Fans of ‘The Bachelor’ Embrace Brackets, Bookies, and Buy-ins in Online Betting Pools

March Madness came early for fans of ‘The Bachelor.’ Devotees across the country are tuning in each way to check the rose distribution against their carefully crafted brackets.

Rick Rowell/ABC

On Monday evenings, 24-year old Boston College doctorate student Ashley Mitchell tunes in to ABC to watch Juan Pablo Galavis vacillate between a bevy of polished girls competing for his attention in The Bachelor. Four hundred and fifty miles away, Zach Sheldon, a college friend of Mitchell’s who lives in Buffalo, NY, does the same.

The two friends—and many others like them—have a more vested interest than most of the show’s 8 million weekly fans, because there is cold, hard cash at stake for each rose handed out by the Venezuelan soccer player.

For they are a part of a group of the reality show’s devotees who are taking season predictions and impassioned online forums to the next level, with the three B’s of the Bachelor betting game: brackets, bookies, and buy-ins.

Mitchell (not her real name) is not your typical bookmaker, reigning over a group of 30 participants in her Bachelor betting pool.

The 24-year old Boston College doctorate student hadn’t actually watched the love-finding show since she was a teenager, but after catching this season’s opener with her roommate she realized it would make for a great game.

Word quickly spread after she shot off a brief email, and now the roster of participants spans from New Jersey to Chicago, from sorority sisters to her physical therapist. “I think everyone’s incentivized by winning a pot,” she says. The points for each correct pick rise weekly, and at the end the top scorer will take home 80 percent of the $150 pool. The runner-up will get 20 percent.

Across the country, in Seattle, Live Nation coordinator Shoshana Godwin and 13 of her friends get together to watch the show and compare bets, too. High off success with their Fantasy Football league, the group was craving even more competition. “We all decided we judge the girls so much anyways,” she says. “Why not put money on it?” Everybody took a $5 buy-in, pulling their brackets forms from, an official organizer that boasts hundreds of leagues and thousands of participants. Godwin was never a devoted fan of the show, but has found herself suddenly invested in the outcome.

Betting on The Bachelor via offshore online sites has previously caused problems—due to the show’s air delay, spoilers, and sudden, suspicious spikes in bets from the contestants’s hometowns has forced some bookies to suspect bets. But in bracketing, bets are sealed early on. It’s a practice otherwise widespread during big sports tournaments like March Madness and the NFL Playoffs.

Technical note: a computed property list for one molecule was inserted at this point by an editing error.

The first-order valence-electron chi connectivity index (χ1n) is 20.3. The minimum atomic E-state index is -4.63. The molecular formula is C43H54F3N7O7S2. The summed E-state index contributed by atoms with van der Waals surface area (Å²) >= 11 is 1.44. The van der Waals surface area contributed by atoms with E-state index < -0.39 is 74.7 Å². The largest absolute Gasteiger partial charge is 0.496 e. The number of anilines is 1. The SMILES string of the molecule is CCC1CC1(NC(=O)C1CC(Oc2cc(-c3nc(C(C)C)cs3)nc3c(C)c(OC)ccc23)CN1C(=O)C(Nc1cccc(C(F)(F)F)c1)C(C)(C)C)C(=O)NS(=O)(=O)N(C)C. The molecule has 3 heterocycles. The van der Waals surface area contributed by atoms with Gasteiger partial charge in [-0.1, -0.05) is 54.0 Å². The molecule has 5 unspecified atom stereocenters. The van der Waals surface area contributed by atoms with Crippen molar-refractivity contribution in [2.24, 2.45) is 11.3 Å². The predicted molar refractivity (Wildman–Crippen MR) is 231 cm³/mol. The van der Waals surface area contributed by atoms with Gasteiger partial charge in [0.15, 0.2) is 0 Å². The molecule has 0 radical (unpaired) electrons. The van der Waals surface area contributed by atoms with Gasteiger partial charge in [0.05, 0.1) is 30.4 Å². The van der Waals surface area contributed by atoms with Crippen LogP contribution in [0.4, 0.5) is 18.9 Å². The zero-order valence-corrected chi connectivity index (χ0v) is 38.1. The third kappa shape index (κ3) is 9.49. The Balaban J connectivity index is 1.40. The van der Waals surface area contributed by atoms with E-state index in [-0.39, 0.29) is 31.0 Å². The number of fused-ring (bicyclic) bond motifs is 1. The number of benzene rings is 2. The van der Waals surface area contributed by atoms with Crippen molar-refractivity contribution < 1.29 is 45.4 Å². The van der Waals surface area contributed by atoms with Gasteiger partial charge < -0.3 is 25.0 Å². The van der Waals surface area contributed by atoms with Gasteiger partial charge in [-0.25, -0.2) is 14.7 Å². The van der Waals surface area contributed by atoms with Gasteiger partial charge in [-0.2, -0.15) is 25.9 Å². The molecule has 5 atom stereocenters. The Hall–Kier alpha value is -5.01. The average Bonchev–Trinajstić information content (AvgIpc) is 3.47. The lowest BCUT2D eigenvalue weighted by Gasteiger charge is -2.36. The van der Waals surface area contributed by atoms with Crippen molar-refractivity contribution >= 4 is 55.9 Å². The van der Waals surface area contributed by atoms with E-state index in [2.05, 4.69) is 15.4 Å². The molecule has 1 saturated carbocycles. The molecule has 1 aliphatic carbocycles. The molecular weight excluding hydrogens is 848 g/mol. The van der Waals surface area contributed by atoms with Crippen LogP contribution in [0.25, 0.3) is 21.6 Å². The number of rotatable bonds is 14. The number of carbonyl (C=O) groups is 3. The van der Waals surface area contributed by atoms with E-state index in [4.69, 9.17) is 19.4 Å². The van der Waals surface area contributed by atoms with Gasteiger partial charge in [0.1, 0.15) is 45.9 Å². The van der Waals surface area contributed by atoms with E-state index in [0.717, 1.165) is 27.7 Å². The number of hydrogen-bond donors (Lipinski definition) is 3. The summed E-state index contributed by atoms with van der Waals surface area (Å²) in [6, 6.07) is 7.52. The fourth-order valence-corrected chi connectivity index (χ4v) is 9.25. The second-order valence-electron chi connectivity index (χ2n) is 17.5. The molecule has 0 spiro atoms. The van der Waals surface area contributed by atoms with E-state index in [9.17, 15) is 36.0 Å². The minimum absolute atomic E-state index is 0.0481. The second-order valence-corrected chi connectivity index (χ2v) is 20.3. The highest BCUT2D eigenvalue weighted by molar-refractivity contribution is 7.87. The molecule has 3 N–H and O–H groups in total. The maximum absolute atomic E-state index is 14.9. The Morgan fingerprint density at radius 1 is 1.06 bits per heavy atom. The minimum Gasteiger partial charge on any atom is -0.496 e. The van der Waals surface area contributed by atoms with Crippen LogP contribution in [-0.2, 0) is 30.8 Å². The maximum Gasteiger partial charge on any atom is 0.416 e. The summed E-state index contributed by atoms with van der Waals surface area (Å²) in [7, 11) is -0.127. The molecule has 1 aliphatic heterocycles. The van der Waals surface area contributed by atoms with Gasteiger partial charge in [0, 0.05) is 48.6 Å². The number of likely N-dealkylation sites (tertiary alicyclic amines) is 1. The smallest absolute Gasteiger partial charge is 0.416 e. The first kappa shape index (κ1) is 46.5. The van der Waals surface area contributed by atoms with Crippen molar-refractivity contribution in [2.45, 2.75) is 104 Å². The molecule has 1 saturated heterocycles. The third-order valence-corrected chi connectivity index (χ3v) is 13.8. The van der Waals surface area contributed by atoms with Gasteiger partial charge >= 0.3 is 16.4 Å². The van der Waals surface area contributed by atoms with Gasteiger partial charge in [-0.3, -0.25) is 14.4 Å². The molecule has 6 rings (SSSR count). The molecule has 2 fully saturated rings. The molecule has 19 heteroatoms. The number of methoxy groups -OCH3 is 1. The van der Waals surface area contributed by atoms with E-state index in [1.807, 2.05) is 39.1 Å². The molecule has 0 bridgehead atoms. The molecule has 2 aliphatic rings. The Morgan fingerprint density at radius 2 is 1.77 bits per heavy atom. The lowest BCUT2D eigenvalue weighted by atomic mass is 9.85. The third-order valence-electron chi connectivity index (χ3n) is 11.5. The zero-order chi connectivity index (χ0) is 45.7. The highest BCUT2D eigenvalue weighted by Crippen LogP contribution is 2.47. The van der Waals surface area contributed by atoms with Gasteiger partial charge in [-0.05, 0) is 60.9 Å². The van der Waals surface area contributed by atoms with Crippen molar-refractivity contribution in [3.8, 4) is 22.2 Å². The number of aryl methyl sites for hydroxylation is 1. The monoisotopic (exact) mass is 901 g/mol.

But Mitchell, from Boston, liked that this was something a more diverse demographic could get behind. “I think girls like that they can do this kind of thing and be betting on something where they know what they’re talking about,” she says. “I think it’s cool we have our own thing.”

That doesn’t mean the pool is male-free.

Sheldon, the college friend of Mitchell’s who lives in Buffalo, NY, is a reality TV fan and self-described “gambler at heart” who partakes in a range of sports brackets and betting pools. He says he didn’t really watch The Bachelor before.

“It’s a little too much for me, but now I’ve got rooting interest,” Sheldon says. “I’ve got a horse to back.” It’s a way to keep up with what his female friends are watching (though, he laments, nobody wanted to watch the last episode with him).

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Sheldon got two out of three eliminations right last week, and the group has been staying in touch via email, Facebook, and texting. The more forums for trash-talking the better, he says.

And he’s got the fodder for it: Sheldon thinks he has a big advantage over the ladies in the bracket because of his gender. “To think like a man, you’ve gotta be a man,” he says.

“All the other girls are at a handicap by default.”

Mitchell disagrees. “Girls know girls,” she says. “They can analyze them and predict their next move. We also know it’s a little contrived, but girls want to believe they know these people.”

She spent an hour and a half on her bracket strategy, trying to pin down what kind of girl Galavis would be interested in. She read all the contestants’ bios and watched the previews to see who was heavily featured. She re-watched the first episode, measuring his on-camera reaction to each girl. A lot of people picked Andy, a prosecutor, to win the season, but Mitchell disagrees, thinking Galavis wouldn’t want someone smarter than him.

So she picked Clare, a hairstylist from California.

Sheldon chose Kelly, who he thought did a good job of putting herself out there—though he says it’s less about strategy and more about fun. “It really is a crapshoot. There’s no way to know at this point to have good advantage,” he admits. And if Kelly does steal Galavis’s heart, he already has a celebration planned.

“I’ll probably have some special rose ceremony for myself,” Sheldon jokes. “As the last one standing.”

Unlike Mitchell’s group, Godwin and her friends mapped their brackets before the first episode, by reading bios and doing some light Google stalking. But it doesn’t compare to seeing them in action. Godwin had mapped Victoria to the victory round, but she’s already been kicked off. “I picked her because she was gorgeous, from Brazil, spoke spanish,” she writes. “But after the first episode, I immediately knew I made a HUGE mistake. Girl is CRAZY.”

Next year she might do more research, but part of the game is how arbitrary it all is. “I sort of like knowing nothing and having to make my picks off of totally superficial and physical criteria,” she says. “There aren’t many times in life it’s this acceptable to be this shallow.”

When it comes to reality TV’s version of true love, all bets are on.